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Cash, robots and universal income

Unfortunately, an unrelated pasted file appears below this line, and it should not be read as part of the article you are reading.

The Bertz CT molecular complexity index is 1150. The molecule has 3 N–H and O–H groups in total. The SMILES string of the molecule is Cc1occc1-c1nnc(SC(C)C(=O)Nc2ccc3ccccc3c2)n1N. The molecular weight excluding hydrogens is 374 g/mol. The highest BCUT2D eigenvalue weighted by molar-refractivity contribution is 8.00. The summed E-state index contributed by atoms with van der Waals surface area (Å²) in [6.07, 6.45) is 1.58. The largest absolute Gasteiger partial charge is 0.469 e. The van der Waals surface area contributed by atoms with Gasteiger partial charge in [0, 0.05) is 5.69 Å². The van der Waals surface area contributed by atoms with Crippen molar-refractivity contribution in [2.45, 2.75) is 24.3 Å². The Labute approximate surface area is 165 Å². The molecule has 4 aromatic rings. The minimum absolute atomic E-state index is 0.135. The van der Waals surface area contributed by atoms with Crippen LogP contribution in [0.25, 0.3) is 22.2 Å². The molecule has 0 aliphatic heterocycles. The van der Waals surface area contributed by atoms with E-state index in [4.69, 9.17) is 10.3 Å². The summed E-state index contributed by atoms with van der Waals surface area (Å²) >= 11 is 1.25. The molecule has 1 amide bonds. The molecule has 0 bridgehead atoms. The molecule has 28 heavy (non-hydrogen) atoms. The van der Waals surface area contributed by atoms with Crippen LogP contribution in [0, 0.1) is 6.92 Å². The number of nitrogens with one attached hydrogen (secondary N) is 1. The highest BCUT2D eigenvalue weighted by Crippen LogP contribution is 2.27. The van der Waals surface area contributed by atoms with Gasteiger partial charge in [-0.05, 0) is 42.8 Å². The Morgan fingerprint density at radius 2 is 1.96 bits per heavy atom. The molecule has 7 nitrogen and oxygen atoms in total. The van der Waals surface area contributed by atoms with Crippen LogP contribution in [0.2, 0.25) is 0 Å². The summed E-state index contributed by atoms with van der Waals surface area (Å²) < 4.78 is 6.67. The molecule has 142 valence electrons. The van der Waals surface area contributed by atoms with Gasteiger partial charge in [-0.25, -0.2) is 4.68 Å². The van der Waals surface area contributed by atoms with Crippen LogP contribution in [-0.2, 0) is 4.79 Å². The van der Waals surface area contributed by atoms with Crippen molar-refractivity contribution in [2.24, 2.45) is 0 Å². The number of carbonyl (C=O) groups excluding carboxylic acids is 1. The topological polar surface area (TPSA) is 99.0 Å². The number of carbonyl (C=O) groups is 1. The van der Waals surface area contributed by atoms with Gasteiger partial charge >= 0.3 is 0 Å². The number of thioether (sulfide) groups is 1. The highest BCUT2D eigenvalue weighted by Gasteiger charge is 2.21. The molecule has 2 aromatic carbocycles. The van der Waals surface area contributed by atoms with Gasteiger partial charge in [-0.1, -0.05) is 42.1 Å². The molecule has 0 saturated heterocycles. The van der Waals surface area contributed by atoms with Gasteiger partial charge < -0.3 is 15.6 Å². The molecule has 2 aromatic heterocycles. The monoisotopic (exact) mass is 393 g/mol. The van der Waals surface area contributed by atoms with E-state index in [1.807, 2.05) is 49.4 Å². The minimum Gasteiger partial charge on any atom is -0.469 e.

Several of the ideas floating around in their own orbits last year look set to link up in 2017: the cashless society, universal basic income, the rise of the robots and the digital (gig) economy. All of these topics are being chewed over at dinners in Davos this week — though the assembled great and good will doubtless be noting that broad swathes of the public, even in places like the US and the UK, have decided that the globalist agenda of the Davos tribe is not in their interest. The rise of the robots Let's start with the rise of automation, artificial intelligence, and the software revolution. It's a topic, after all, that has been central to human thinking all through the 20th century, and the dystopian future of robot domination has been broadly explored in films from Metropolis (1927) through to Terminator (1984). Robot-human interaction has also featured in recent movies such as Robot and Frank , about a retiree who reluctantly accepts a robot to help him get around ("That thing's going to murder me in my sleep"), and Ex Machina , a movie which frightens the viewer through its canny look at the sort of opt-in surveillance that we all participate in every time we log on to a computer. Robot and Frank is a fairly benevolent look at the robot future, and is more sympathetic to what we can call a Japanese approach. For a fascinating glimpse into the relationships of humans and robots in that country, take a look at the documentary The Human Robot . For all the anxiety about mass immigration generated by Donald Trump's campaign and many Brexit supporters, few people to date have been complaining about the hundreds of robots imported from places such as China and Japan that have been taking a lot more jobs than human immigrants. Yet public opinion is beginning to take seriously the robot threat. The Rise of the Robots by futurist Martin Ford was the FT's book of the year in 2015, tackling the themes of automation and artificial intelligence. The book concludes that there's no stopping this trend, and that the best response to unstoppable automation worker-displacement is Universal Basic Income. The claim that all of these old jobs will be replaced by new jobs for robot maintenance workers and content curators is implausible. It's worth remembering that there's two distinct classes of robots. We're used to physical robots, whether that's a Terminator or a robot busily attaching car doors in an automobile plant. It's the new wave of software robots replacing white-collar jobs that's generating anxiety among professionals. The gig economy The rise of the freelance economy has been a feature of the last decade, and the tech press is full of writers marvelling at taxi-app Uber. Otherwise sober bank executives have been arguing for the last two years that they want to be more like the multi-billion dollar-losing transport business that epitomises digital disruption and the gig economy. But, for many people, automation and the digital disruption celebrated by the tech elite means losing your job — while being told that the new 'gig economy' will leave them lots of free time to, for instance, stay healthy and earn money by driving an Uber or delivering dinner on a bicycle to one of those people lucky to still work at a bank. But workers are fighting back, realising that most societies (with notable exceptions such as Germany) are not well set up to offer pensions or health insurance to the self-employed. While Uber and Airbnb use regulatory arbitrage to gain custom, workers are pushing back, with the courts in the UK and Denmark most recently taking issue with Uber's definition of itself as a digital platform. So, how can governments deal with a future where we're likely to have more and more freelance and self-employed people, along with the ranks of unemployed? How about a guaranteed income for all? Universal Basic Income Although promoted lately as a left-wing concept, the idea of automatic income payment to all can be traced back to Milton Friedman's Capitalism and Freedom , where it took the form of a "negative income tax". The notion has come of age recently, with Switzerland running (but widely rejecting) a referendum on the concept last summer and Finland proceeding with an experimental pilot. As Euronews reports: "Finland will be the first to conduct a UBI experiment on such a scale. The two-year pilot scheme will provide 2,000 25- to 58-year-old, unemployed Finnish citizens with a monthly basic income of €560 replacing their other benefits. They will continue to receive the UBI even if they find work." Some people are asking awkward questions, such as 'where is this money going to come from', but their number is small. Clearly it's going to have to come from somewhere, and most likely that means cutting existing public services. As online magazine FurtherField notes, Friedman envisaged that such a payment would allow the elimination of social welfare programmes and returning to 19th century-style provision of welfare by charities and philanthropists. The article quotes libertarian Charles Murray: "The first rule is that the basic guaranteed income has to replace everything else — it's not an add-on. So there's no more food stamps; there's no more Medicaid; you just go down the whole list. None of that's left. The government gives money; other human needs are dealt with by other human beings in the neighbourhood, in the community, in the organisations. I think that's great." A country with a universal basic income is likely to fiercely resist immigration, because word will travel pretty fast if one country starts handing out money to every resident. Perhaps the disappearance of state services would discourage such migrants? If that doesn't work, it's likely that any universal basic income would be distributed solely as digital money. Welcome to the cashless society. Going cashless It's no surprise that Harvard University tends to produce ideas that rapidly enter mainstream conversations, and last year the primary example was Prof. Kenneth Rogoff's book The Curse of Cash . For most people, having cash is a kind of blessing, so Rogoff's title is throwing off all kinds of signals. The curse, according to Rogoff, is that cash is used by criminals and drug smugglers, and ordinary people should have no need for large-denomination bills. Says who, one wonders? The Swiss pay for their cars with cash, and not in coins. Germans like to stash cash at home in the form of €500 notes. Cash allows privacy and discretion in spending. This proposal was taken seriously by Indian PM Narendra Modi, who announced that the replacement of old notes with new notes would filter out billions of illegally earned cash. (The population then returned almost the entire tranche of notes, largely disproving that theory.) Mr Modi disregarded Rogoff's suggestion that a transition to cashless society should take place over ten or fifteen years. There's much that's laudable about the Digital India initiative, but India simply doesn't have the infrastructure in place to leap into the digital age in the space of a few months. However, cashlessness is pretty much a fait accompli in some places, such as Sweden and Denmark, where the infrastructure for payments is solidly established, and almost every merchant will accept cards. Global private equity funds such as Bain and Advent are heavily invested in card processing, seeing large potential in emerging markets for a great rise in card payments. A cashless society will intersect with the big data giants and solidify the power of data-gathering behemoths Google and Facebook in the West and their counterparts to the East. Will all privacy go out the window with cashless societies? That notion is at the heart of the current battle between the US and the EU over data privacy: Brussels is forcing Silicon Valley to hold data on European citizens on servers physically located in Europe. In an age of digital convergence, the sovereignty of nations takes on additional importance. The rejection of globalisation signalled by Brexit and the Trump Presidency is telling us this also. Beware of those who insist that software will eat everything, including borders.